The official Social Security papers arrived yesterday.
I’m looking at the envelope right now. I’ve read through the documents, and once again I can’t believe that I’m really doing this. I don’t WANT to do it. I feel like such a weakling, using a mental illness as a reason why I have so much trouble with working. Yeah, I know—it’s not the mild case I’d prefer to believe it is, and it’s caused me untold misery both in the workplace and out. But even though I know better, I still harbor this insane notion that I could return to nursing if I’d simply be stricter with myself.
I find myself thinking back to the time just before I was diagnosed, when a series of adverse events turned me into a hot mess. I was struggling with depression and anger, and it spilled over into work. I remember sitting in my office and staring at the stack of paperwork on my desk, completely unable to do anything about it, my thoughts racing at the speed of light; I didn’t know what was wrong then. And when I found out, it blew me away, even though I shouldn’t have been the least bit surprised.
Sometimes I look back and wonder what my life would be like today if those events had never occurred. Would I still be working and living a successful life? Or would I be sitting here with Social Security documents on my computer table? I don’t suppose there’s any way to know; it’s not like I can unring the bell. But I do find myself thinking now and then that things might be different if I could turn back time to 2011 and take an alternate path. Which begs the question: would I be so hard on myself if the illness were a physical one?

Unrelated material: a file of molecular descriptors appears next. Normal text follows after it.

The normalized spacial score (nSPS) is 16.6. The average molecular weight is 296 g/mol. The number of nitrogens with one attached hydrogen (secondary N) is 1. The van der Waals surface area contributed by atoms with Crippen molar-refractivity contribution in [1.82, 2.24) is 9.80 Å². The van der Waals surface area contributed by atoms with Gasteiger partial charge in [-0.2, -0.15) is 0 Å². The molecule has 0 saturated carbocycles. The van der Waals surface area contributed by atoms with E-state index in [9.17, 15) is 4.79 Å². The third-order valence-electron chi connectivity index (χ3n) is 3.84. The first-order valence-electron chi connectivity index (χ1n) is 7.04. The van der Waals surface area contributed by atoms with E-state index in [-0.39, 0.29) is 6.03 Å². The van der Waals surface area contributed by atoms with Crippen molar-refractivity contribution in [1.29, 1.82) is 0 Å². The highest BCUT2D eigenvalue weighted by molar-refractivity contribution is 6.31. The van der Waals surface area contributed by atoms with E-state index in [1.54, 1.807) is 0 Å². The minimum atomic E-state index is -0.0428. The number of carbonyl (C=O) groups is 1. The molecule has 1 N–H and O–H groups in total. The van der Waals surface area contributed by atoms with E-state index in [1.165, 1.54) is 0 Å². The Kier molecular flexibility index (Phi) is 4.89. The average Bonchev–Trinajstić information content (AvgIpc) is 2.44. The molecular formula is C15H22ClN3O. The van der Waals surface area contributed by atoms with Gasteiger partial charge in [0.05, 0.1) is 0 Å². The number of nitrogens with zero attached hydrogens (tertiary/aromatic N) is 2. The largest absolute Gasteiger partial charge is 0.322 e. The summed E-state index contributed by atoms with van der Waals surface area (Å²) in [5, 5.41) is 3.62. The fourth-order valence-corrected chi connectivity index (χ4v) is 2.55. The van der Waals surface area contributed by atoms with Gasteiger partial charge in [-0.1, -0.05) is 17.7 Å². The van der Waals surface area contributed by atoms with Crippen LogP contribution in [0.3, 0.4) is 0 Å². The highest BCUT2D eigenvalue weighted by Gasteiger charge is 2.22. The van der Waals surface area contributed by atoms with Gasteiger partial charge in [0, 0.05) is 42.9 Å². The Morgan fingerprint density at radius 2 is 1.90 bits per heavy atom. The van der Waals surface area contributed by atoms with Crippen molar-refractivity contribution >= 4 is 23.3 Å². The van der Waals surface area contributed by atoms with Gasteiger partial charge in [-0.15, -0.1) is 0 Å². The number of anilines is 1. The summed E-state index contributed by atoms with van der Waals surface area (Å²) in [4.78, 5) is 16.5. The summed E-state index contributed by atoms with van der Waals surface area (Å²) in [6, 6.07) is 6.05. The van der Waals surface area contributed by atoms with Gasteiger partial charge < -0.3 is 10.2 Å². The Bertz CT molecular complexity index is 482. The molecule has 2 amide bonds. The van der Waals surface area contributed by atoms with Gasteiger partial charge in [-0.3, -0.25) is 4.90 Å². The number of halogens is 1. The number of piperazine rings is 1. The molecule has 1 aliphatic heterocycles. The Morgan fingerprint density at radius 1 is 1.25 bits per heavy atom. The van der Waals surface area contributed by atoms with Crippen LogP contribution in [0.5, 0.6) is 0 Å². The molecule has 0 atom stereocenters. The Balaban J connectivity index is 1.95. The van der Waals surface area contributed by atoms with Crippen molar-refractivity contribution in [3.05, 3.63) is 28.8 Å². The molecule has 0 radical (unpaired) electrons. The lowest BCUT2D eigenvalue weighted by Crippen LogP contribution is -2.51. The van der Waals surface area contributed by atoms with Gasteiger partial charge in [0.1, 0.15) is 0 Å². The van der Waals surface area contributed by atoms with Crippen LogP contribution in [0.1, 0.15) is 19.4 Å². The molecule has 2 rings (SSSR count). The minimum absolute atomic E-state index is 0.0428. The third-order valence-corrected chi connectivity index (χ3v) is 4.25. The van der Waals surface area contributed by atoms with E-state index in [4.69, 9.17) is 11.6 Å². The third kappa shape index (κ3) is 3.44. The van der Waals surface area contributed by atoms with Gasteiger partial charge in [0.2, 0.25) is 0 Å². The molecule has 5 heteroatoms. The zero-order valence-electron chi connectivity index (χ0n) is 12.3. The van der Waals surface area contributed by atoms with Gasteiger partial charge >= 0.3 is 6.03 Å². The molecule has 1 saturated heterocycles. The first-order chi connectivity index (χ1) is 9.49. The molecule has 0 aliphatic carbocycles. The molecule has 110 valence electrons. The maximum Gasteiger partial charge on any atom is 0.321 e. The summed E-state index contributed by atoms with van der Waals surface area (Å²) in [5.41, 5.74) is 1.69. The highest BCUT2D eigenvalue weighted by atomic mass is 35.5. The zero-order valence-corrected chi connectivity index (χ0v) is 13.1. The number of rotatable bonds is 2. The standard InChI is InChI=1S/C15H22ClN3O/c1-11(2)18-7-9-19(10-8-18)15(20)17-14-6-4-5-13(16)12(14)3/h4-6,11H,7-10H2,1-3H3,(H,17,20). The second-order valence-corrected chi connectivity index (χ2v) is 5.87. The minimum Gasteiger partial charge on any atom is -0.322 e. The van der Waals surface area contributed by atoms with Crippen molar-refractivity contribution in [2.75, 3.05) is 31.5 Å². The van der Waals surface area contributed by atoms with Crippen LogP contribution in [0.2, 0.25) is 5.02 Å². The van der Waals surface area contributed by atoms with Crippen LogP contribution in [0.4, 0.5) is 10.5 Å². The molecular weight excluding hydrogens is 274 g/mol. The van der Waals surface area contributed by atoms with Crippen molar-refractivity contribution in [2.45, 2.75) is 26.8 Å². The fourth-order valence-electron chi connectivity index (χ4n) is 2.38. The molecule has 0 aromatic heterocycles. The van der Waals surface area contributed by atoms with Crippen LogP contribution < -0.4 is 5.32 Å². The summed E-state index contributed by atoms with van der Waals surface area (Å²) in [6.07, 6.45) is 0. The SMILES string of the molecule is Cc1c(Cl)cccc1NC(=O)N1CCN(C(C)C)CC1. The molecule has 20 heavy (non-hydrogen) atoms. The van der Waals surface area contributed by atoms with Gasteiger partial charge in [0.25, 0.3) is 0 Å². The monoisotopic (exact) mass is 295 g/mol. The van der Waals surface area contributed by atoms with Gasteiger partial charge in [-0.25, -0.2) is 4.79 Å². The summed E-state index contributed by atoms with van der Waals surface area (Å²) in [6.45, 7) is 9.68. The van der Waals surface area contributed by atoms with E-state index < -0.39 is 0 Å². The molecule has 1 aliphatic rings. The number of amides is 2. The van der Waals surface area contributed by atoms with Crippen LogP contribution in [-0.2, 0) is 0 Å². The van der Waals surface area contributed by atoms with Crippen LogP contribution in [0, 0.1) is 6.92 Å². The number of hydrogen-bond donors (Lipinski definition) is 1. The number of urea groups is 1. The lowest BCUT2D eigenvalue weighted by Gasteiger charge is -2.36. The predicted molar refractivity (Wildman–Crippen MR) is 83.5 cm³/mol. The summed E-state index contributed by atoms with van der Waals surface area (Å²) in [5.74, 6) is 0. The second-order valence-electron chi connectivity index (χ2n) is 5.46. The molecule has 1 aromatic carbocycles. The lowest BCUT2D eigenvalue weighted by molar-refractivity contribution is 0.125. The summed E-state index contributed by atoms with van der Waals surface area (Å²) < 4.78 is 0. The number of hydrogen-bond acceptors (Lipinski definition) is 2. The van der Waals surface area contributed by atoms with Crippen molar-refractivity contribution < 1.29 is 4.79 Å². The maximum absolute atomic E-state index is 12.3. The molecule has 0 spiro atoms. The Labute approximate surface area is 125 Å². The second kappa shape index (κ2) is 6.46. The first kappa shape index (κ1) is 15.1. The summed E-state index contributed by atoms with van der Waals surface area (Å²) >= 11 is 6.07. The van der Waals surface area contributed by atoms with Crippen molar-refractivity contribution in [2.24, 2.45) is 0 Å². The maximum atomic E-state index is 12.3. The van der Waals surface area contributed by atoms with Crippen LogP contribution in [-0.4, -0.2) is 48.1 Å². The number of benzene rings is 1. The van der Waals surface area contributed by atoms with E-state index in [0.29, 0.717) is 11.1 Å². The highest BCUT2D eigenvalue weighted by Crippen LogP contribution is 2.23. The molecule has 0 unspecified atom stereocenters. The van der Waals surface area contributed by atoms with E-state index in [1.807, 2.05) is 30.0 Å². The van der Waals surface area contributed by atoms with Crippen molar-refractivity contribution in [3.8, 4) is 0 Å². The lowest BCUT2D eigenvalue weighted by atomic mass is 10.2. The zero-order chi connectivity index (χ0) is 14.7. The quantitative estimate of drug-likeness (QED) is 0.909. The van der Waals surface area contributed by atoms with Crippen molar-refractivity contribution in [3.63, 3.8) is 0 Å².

It’s not as if I don’t face physical challenges as well. I’m severely overweight and have some pretty gnarly arthritis, in addition to being diabetic, asthmatic, and hypertensive. The obesity alone would probably qualify me for SSDI, as there are a whole lot of jobs I can’t do as a result of it. I have always refused to let it get in my way, but I’m up against the realities of aging now and I simply can’t perform the same activities I could 10 or 15 years ago.
Oddly enough, this eases my guilt a little bit. I’m not happy about it, but I’m less upset about having a physical disability than a mental disability, even if that particular disability is self-inflicted (while the bipolar is not). I know it’s weird, but it’s the way my mind works thanks to living in a society which still views mental illness as a curse borne by “those people”. Does that sound crazy?
So here I am with a big, fat envelope from the Social Security Administration on my computer desk, wishing I didn’t have to fill out papers and gather documentation and give permission for Dr. A and Dr. L to give SSA the down-and-dirty on me. I wish I didn’t have to avoid the temptation to make light of my difficulties. And I wish more than anything that I could still be a nurse making thirty bucks an hour, instead of barely existing on $360 a week and worrying about what will happen when those unemployment benefits run out.
In the meantime, I’m still awaiting the results of my interview last Friday, so there’s hope for at least a little extra money if I get the writing job. Keep your fingers crossed for me—I need all the luck I can get.